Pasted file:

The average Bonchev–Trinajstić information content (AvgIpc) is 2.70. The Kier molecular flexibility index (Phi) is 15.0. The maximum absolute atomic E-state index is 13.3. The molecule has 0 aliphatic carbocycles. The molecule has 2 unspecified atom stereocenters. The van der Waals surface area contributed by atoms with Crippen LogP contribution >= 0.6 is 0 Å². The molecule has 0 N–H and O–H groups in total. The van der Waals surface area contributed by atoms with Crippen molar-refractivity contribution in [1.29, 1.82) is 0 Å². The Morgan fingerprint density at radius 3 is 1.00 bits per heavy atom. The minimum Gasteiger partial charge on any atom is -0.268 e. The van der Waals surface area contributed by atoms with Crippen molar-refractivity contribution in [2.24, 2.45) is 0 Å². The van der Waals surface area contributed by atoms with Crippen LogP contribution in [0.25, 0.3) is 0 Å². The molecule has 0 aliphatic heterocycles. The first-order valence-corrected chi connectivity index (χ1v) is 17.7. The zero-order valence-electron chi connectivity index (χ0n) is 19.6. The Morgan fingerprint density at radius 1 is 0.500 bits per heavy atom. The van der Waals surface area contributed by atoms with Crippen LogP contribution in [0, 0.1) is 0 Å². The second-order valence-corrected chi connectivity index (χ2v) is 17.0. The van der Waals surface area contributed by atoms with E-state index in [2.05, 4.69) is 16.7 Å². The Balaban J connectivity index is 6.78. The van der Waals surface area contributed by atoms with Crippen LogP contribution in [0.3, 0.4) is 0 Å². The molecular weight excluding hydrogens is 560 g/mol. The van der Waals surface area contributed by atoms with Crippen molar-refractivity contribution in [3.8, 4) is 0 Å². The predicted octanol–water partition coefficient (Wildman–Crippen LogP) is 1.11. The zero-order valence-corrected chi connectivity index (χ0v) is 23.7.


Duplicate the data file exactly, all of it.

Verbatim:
The average Bonchev–Trinajstić information content (AvgIpc) is 2.70. The Kier molecular flexibility index (Phi) is 15.0. The maximum absolute atomic E-state index is 13.3. The molecule has 0 aliphatic carbocycles. The molecule has 2 unspecified atom stereocenters. The van der Waals surface area contributed by atoms with Crippen LogP contribution >= 0.6 is 0 Å². The molecule has 0 N–H and O–H groups in total. The van der Waals surface area contributed by atoms with Crippen molar-refractivity contribution in [1.29, 1.82) is 0 Å². The Morgan fingerprint density at radius 3 is 1.00 bits per heavy atom. The minimum Gasteiger partial charge on any atom is -0.268 e. The van der Waals surface area contributed by atoms with Crippen molar-refractivity contribution in [2.24, 2.45) is 0 Å². The van der Waals surface area contributed by atoms with Crippen LogP contribution in [0.25, 0.3) is 0 Å². The molecule has 0 aliphatic heterocycles. The first-order valence-corrected chi connectivity index (χ1v) is 17.7. The zero-order valence-electron chi connectivity index (χ0n) is 19.6. The Morgan fingerprint density at radius 1 is 0.500 bits per heavy atom. The van der Waals surface area contributed by atoms with Crippen LogP contribution in [0, 0.1) is 0 Å². The second-order valence-corrected chi connectivity index (χ2v) is 17.0. The van der Waals surface area contributed by atoms with E-state index in [2.05, 4.69) is 16.7 Å². The Balaban J connectivity index is 6.78. The van der Waals surface area contributed by atoms with Crippen LogP contribution in [0.3, 0.4) is 0 Å². The molecular weight excluding hydrogens is 560 g/mol. The van der Waals surface area contributed by atoms with Crippen molar-refractivity contribution in [3.8, 4) is 0 Å². The predicted octanol–water partition coefficient (Wildman–Crippen LogP) is 1.11. The zero-order valence-corrected chi connectivity index (χ0v) is 23.7.